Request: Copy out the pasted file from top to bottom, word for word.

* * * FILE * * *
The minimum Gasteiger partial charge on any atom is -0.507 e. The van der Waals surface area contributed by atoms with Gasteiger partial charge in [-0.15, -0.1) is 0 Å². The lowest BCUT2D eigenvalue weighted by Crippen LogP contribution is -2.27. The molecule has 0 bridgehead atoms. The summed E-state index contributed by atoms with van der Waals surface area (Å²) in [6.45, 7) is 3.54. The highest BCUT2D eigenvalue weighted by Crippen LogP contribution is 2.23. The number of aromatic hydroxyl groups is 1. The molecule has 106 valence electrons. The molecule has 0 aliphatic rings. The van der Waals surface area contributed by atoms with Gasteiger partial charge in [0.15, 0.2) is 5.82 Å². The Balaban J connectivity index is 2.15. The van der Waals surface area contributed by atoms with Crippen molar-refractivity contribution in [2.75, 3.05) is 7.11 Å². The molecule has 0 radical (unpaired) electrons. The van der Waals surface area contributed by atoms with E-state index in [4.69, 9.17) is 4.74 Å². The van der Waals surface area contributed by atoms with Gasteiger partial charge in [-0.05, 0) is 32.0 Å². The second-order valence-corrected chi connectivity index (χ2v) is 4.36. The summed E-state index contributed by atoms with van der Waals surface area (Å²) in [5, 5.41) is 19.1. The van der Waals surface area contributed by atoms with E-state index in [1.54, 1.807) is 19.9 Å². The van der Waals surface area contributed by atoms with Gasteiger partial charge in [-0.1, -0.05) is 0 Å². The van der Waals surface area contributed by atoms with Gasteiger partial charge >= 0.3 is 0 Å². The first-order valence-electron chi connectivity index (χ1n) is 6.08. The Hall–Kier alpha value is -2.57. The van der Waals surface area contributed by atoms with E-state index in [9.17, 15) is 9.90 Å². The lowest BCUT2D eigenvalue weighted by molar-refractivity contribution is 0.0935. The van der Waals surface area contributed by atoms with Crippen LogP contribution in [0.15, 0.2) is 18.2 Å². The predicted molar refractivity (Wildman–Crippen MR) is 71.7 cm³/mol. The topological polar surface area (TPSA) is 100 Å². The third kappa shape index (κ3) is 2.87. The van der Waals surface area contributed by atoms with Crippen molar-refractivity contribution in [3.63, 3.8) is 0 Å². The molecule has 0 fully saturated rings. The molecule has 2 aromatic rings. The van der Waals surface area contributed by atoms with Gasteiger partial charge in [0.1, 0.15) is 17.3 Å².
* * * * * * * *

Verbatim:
The minimum Gasteiger partial charge on any atom is -0.507 e. The van der Waals surface area contributed by atoms with Gasteiger partial charge in [-0.15, -0.1) is 0 Å². The lowest BCUT2D eigenvalue weighted by Crippen LogP contribution is -2.27. The molecule has 0 bridgehead atoms. The summed E-state index contributed by atoms with van der Waals surface area (Å²) in [6.45, 7) is 3.54. The highest BCUT2D eigenvalue weighted by Crippen LogP contribution is 2.23. The number of aromatic hydroxyl groups is 1. The molecule has 106 valence electrons. The molecule has 0 aliphatic rings. The van der Waals surface area contributed by atoms with Gasteiger partial charge in [0.15, 0.2) is 5.82 Å². The Balaban J connectivity index is 2.15. The van der Waals surface area contributed by atoms with Crippen molar-refractivity contribution in [2.75, 3.05) is 7.11 Å². The molecule has 0 radical (unpaired) electrons. The van der Waals surface area contributed by atoms with E-state index in [4.69, 9.17) is 4.74 Å². The van der Waals surface area contributed by atoms with Gasteiger partial charge in [-0.05, 0) is 32.0 Å². The second-order valence-corrected chi connectivity index (χ2v) is 4.36. The summed E-state index contributed by atoms with van der Waals surface area (Å²) in [5, 5.41) is 19.1. The van der Waals surface area contributed by atoms with E-state index in [1.54, 1.807) is 19.9 Å². The van der Waals surface area contributed by atoms with Gasteiger partial charge in [-0.1, -0.05) is 0 Å². The van der Waals surface area contributed by atoms with Gasteiger partial charge >= 0.3 is 0 Å². The first-order valence-electron chi connectivity index (χ1n) is 6.08. The Hall–Kier alpha value is -2.57. The van der Waals surface area contributed by atoms with E-state index in [9.17, 15) is 9.90 Å². The lowest BCUT2D eigenvalue weighted by molar-refractivity contribution is 0.0935. The van der Waals surface area contributed by atoms with Crippen LogP contribution in [0.15, 0.2) is 18.2 Å². The predicted molar refractivity (Wildman–Crippen MR) is 71.7 cm³/mol. The topological polar surface area (TPSA) is 100 Å². The third kappa shape index (κ3) is 2.87. The van der Waals surface area contributed by atoms with Crippen molar-refractivity contribution in [3.63, 3.8) is 0 Å². The molecule has 0 fully saturated rings. The molecule has 2 aromatic rings. The van der Waals surface area contributed by atoms with Gasteiger partial charge in [0.1, 0.15) is 17.3 Å².